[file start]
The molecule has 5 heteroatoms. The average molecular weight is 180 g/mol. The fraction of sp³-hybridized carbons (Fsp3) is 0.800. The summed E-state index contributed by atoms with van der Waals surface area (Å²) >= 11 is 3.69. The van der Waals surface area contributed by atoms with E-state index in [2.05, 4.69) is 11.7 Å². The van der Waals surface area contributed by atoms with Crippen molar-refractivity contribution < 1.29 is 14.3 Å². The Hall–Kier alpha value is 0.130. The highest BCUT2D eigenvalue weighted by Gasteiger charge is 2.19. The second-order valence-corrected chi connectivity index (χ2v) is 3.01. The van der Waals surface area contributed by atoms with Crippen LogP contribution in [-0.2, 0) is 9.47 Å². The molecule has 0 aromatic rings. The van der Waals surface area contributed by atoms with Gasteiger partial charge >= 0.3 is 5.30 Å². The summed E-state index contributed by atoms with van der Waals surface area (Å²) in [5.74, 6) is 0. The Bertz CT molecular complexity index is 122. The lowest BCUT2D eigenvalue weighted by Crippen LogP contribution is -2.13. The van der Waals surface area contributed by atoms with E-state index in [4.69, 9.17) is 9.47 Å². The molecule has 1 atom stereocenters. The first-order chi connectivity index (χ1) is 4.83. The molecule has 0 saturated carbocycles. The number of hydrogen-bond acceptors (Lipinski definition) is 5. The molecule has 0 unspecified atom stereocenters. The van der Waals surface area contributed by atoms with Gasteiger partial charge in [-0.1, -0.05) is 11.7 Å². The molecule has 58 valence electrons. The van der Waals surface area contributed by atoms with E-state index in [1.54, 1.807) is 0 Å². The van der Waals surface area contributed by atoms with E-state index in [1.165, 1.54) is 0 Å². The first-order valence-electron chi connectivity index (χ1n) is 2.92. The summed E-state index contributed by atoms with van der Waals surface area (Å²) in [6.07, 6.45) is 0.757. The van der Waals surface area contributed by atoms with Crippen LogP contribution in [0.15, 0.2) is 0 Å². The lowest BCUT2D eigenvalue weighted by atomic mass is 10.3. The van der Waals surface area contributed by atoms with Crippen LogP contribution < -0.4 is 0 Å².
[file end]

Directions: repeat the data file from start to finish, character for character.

The molecule has 5 heteroatoms. The average molecular weight is 180 g/mol. The fraction of sp³-hybridized carbons (Fsp3) is 0.800. The summed E-state index contributed by atoms with van der Waals surface area (Å²) >= 11 is 3.69. The van der Waals surface area contributed by atoms with E-state index in [2.05, 4.69) is 11.7 Å². The van der Waals surface area contributed by atoms with Crippen molar-refractivity contribution < 1.29 is 14.3 Å². The Hall–Kier alpha value is 0.130. The highest BCUT2D eigenvalue weighted by Gasteiger charge is 2.19. The second-order valence-corrected chi connectivity index (χ2v) is 3.01. The van der Waals surface area contributed by atoms with Crippen LogP contribution in [-0.2, 0) is 9.47 Å². The molecule has 0 aromatic rings. The van der Waals surface area contributed by atoms with Gasteiger partial charge >= 0.3 is 5.30 Å². The summed E-state index contributed by atoms with van der Waals surface area (Å²) in [5.74, 6) is 0. The Bertz CT molecular complexity index is 122. The lowest BCUT2D eigenvalue weighted by Crippen LogP contribution is -2.13. The van der Waals surface area contributed by atoms with E-state index in [4.69, 9.17) is 9.47 Å². The molecule has 1 atom stereocenters. The first-order chi connectivity index (χ1) is 4.83. The molecule has 0 saturated carbocycles. The number of hydrogen-bond acceptors (Lipinski definition) is 5. The molecule has 0 unspecified atom stereocenters. The van der Waals surface area contributed by atoms with Gasteiger partial charge in [-0.1, -0.05) is 11.7 Å². The molecule has 58 valence electrons. The van der Waals surface area contributed by atoms with E-state index in [1.54, 1.807) is 0 Å². The van der Waals surface area contributed by atoms with E-state index in [1.165, 1.54) is 0 Å². The first-order valence-electron chi connectivity index (χ1n) is 2.92. The summed E-state index contributed by atoms with van der Waals surface area (Å²) in [6.07, 6.45) is 0.757. The van der Waals surface area contributed by atoms with Crippen LogP contribution in [0.15, 0.2) is 0 Å². The lowest BCUT2D eigenvalue weighted by atomic mass is 10.3. The van der Waals surface area contributed by atoms with Crippen LogP contribution < -0.4 is 0 Å².